Susan Boyle: Just Another Unregulated High Risk Investment?

Andrew Ross, Chair of NYU’s Department of Social and Cultural Analysis, is author of Nice Work If You Can Get It: Life and Labor in Precarious Times. Illustration courtesy of The Painter Of Pancakes.

Susan Boyle is the would-be Scottish Edith Piaf, whose vocal prowess on a TV talent show brought her instant global fame month. The stark contrast between her humble station and the nobility of her voice caught the mood of the recession. Indeed, the story of this unemployed and socially isolated woman who hit the media jackpot may be the first of many such parables thrown up by our hard times. As millions around the world lose their jobs every month, and countless more confront the fear of falling, the Depression genre of “rags-to-riches,” which brought us Seabiscuit and other unlikely champions, will get a good airing. The lucrative talent show industry (which exploits “free” amateur labor) is in the right place at the right time to sell us this kind of solace.

But consider how the spectacle of underdogs walking off with the top prize is just another expression of the casino economy that has proven so catastrophic to the security of most of our livelihoods. Over the last two decades, paid work has become more and more of a gamble. More and more employees have had to go it alone, involuntarily for the most part, as they compete for the lucky break that will bring security and wealth. Even before the recession, over 30% of the American workforce were in non-standard employment, in a limbo of uncertainty, working from one temporary contract to another as members of the precariat. The high wage temps, once lionized as “free agents” for breaking their dependence on a regular paycheck, frazzled their souls in pursuit of a career hit. By definition, most of the contestants are sorry losers in this game, and they were among the first to fall into the unemployment hole.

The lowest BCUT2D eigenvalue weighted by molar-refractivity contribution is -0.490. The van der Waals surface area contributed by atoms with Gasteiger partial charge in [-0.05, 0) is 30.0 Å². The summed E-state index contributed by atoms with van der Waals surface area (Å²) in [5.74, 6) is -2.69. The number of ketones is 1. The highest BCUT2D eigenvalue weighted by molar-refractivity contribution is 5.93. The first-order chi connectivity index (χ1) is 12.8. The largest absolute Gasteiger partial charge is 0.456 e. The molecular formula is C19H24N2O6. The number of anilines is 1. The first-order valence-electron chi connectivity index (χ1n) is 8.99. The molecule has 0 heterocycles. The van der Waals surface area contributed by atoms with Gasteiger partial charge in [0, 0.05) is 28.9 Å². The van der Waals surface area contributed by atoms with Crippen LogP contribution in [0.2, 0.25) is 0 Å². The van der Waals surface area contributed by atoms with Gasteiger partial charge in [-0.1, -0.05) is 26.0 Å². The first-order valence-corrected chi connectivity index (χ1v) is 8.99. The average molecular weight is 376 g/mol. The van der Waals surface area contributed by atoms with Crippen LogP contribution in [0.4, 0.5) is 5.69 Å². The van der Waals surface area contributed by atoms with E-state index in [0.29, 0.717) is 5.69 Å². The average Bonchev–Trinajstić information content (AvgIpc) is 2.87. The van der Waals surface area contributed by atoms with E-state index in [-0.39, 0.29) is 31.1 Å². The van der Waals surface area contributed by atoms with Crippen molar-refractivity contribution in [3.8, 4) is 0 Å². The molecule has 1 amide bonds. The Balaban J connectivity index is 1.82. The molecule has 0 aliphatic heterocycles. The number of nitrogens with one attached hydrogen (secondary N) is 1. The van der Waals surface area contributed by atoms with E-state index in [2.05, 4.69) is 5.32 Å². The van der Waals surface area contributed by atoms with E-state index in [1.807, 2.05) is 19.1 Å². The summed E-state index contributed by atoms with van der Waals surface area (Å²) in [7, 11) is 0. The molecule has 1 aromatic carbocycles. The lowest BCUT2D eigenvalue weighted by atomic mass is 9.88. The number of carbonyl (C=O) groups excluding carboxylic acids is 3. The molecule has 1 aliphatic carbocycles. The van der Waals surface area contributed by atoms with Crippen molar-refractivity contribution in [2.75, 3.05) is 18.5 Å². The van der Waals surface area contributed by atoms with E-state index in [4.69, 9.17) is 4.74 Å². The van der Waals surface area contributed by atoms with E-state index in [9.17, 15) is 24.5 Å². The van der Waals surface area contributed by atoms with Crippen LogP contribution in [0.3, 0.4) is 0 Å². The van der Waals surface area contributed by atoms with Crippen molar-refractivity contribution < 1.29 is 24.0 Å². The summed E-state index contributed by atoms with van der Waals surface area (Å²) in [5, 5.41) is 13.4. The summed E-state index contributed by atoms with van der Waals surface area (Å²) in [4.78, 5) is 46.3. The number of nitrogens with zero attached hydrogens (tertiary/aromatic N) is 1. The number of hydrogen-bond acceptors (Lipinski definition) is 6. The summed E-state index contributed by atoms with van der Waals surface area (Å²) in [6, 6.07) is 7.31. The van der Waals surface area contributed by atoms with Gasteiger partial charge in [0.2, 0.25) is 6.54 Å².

Financiers who placed their plush bets using other people’s money have rightfully earned themselves public contempt. Now it’s time to de-glamorize risk, and to draw a firm line between the fantasy of auditioning for a TV talent show and the reality of making a living. If and when jobs reappear, they have to look less like lottery tickets. It would also help if their products were sustainable (land-gobbling subdivisions, gas-guzzling vehicles, earth-poisoning armaments, high-carbon energy, and financial instruments are not). But much of that depends on the people formerly known as employers, for those who answer to that description are increasingly thin on the ground. Can they learn how to behave like stewards of peoples’ livelihoods, by committing to workers in the long term? If not, then the definition of a job is going to mutate into something closer to its etymological origin–a discrete “lump,”or “piece,” of work that exists only for the duration of its fulfillment.

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